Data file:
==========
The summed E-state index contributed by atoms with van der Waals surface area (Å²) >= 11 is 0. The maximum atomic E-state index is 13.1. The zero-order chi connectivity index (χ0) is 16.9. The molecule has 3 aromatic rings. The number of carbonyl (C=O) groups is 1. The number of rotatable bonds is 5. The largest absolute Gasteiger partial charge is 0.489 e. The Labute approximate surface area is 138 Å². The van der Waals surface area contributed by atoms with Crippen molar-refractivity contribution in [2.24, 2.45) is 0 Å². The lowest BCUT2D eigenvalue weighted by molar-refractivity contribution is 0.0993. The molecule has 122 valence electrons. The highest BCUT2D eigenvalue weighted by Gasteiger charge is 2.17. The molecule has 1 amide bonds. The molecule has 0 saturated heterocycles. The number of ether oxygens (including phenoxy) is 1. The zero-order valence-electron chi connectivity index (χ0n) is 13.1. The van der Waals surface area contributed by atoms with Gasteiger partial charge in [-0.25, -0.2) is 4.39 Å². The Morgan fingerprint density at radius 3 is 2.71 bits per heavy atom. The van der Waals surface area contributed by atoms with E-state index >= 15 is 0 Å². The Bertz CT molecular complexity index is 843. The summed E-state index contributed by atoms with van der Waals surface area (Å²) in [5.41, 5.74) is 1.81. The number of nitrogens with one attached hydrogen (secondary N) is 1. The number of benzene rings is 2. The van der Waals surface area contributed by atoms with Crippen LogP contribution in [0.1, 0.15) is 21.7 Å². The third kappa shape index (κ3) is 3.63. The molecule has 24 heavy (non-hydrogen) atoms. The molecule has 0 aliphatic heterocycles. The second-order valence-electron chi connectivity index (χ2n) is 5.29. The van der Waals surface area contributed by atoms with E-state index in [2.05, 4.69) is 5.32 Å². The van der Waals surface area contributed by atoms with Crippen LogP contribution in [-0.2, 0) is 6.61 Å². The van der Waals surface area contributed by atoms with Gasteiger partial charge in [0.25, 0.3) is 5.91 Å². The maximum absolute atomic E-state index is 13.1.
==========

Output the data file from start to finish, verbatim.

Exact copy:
The summed E-state index contributed by atoms with van der Waals surface area (Å²) >= 11 is 0. The maximum atomic E-state index is 13.1. The zero-order chi connectivity index (χ0) is 16.9. The molecule has 3 aromatic rings. The number of carbonyl (C=O) groups is 1. The number of rotatable bonds is 5. The largest absolute Gasteiger partial charge is 0.489 e. The Labute approximate surface area is 138 Å². The van der Waals surface area contributed by atoms with Crippen molar-refractivity contribution in [2.24, 2.45) is 0 Å². The lowest BCUT2D eigenvalue weighted by molar-refractivity contribution is 0.0993. The molecule has 122 valence electrons. The highest BCUT2D eigenvalue weighted by Gasteiger charge is 2.17. The molecule has 1 amide bonds. The molecule has 0 saturated heterocycles. The number of ether oxygens (including phenoxy) is 1. The zero-order valence-electron chi connectivity index (χ0n) is 13.1. The van der Waals surface area contributed by atoms with Gasteiger partial charge in [-0.25, -0.2) is 4.39 Å². The Morgan fingerprint density at radius 3 is 2.71 bits per heavy atom. The van der Waals surface area contributed by atoms with E-state index >= 15 is 0 Å². The Bertz CT molecular complexity index is 843. The summed E-state index contributed by atoms with van der Waals surface area (Å²) in [5.41, 5.74) is 1.81. The number of nitrogens with one attached hydrogen (secondary N) is 1. The number of benzene rings is 2. The van der Waals surface area contributed by atoms with Crippen LogP contribution in [0.1, 0.15) is 21.7 Å². The third kappa shape index (κ3) is 3.63. The molecule has 24 heavy (non-hydrogen) atoms. The molecule has 0 aliphatic heterocycles. The second-order valence-electron chi connectivity index (χ2n) is 5.29. The van der Waals surface area contributed by atoms with E-state index in [2.05, 4.69) is 5.32 Å². The van der Waals surface area contributed by atoms with Crippen LogP contribution in [-0.2, 0) is 6.61 Å². The van der Waals surface area contributed by atoms with Gasteiger partial charge in [0.25, 0.3) is 5.91 Å². The maximum absolute atomic E-state index is 13.1.